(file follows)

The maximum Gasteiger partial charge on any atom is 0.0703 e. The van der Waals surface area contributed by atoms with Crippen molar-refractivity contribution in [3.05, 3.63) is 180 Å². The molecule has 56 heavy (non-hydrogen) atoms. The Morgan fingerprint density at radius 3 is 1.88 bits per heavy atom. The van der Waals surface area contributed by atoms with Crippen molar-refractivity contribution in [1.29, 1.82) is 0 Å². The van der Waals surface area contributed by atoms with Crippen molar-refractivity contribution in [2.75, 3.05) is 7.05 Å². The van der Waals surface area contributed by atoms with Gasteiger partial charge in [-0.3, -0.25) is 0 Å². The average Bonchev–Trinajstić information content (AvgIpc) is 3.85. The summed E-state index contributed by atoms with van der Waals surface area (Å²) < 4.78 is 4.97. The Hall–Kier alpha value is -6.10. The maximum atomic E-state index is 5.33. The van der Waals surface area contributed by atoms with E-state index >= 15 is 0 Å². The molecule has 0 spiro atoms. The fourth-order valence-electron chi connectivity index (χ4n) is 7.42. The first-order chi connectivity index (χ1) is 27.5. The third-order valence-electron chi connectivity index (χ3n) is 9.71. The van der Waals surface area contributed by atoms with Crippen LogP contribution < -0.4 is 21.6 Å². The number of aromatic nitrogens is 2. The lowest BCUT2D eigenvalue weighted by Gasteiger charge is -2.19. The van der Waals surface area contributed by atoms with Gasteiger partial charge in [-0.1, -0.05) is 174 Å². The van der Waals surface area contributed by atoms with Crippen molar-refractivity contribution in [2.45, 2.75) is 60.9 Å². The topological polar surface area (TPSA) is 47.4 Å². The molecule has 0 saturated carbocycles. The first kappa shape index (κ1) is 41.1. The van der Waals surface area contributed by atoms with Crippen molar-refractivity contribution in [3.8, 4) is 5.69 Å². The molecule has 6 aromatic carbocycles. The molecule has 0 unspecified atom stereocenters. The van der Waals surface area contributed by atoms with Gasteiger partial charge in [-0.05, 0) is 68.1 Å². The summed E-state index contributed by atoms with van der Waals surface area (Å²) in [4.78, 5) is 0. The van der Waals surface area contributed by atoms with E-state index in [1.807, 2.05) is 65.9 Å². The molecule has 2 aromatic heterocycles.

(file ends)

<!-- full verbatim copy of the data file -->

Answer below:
The maximum Gasteiger partial charge on any atom is 0.0703 e. The van der Waals surface area contributed by atoms with Crippen molar-refractivity contribution in [3.05, 3.63) is 180 Å². The molecule has 56 heavy (non-hydrogen) atoms. The Morgan fingerprint density at radius 3 is 1.88 bits per heavy atom. The van der Waals surface area contributed by atoms with Crippen molar-refractivity contribution in [1.29, 1.82) is 0 Å². The van der Waals surface area contributed by atoms with Crippen molar-refractivity contribution in [2.75, 3.05) is 7.05 Å². The van der Waals surface area contributed by atoms with Gasteiger partial charge in [-0.3, -0.25) is 0 Å². The average Bonchev–Trinajstić information content (AvgIpc) is 3.85. The summed E-state index contributed by atoms with van der Waals surface area (Å²) < 4.78 is 4.97. The Hall–Kier alpha value is -6.10. The maximum atomic E-state index is 5.33. The van der Waals surface area contributed by atoms with E-state index >= 15 is 0 Å². The molecule has 0 spiro atoms. The fourth-order valence-electron chi connectivity index (χ4n) is 7.42. The first-order chi connectivity index (χ1) is 27.5. The third-order valence-electron chi connectivity index (χ3n) is 9.71. The van der Waals surface area contributed by atoms with Crippen LogP contribution < -0.4 is 21.6 Å². The number of aromatic nitrogens is 2. The lowest BCUT2D eigenvalue weighted by Gasteiger charge is -2.19. The van der Waals surface area contributed by atoms with Gasteiger partial charge in [-0.1, -0.05) is 174 Å². The van der Waals surface area contributed by atoms with Crippen molar-refractivity contribution in [2.45, 2.75) is 60.9 Å². The topological polar surface area (TPSA) is 47.4 Å². The molecule has 0 saturated carbocycles. The first kappa shape index (κ1) is 41.1. The van der Waals surface area contributed by atoms with Crippen molar-refractivity contribution in [3.8, 4) is 5.69 Å². The molecule has 6 aromatic carbocycles. The molecule has 0 unspecified atom stereocenters. The van der Waals surface area contributed by atoms with Gasteiger partial charge in [-0.05, 0) is 68.1 Å². The summed E-state index contributed by atoms with van der Waals surface area (Å²) in [4.78, 5) is 0. The van der Waals surface area contributed by atoms with E-state index in [1.807, 2.05) is 65.9 Å². The molecule has 2 aromatic heterocycles.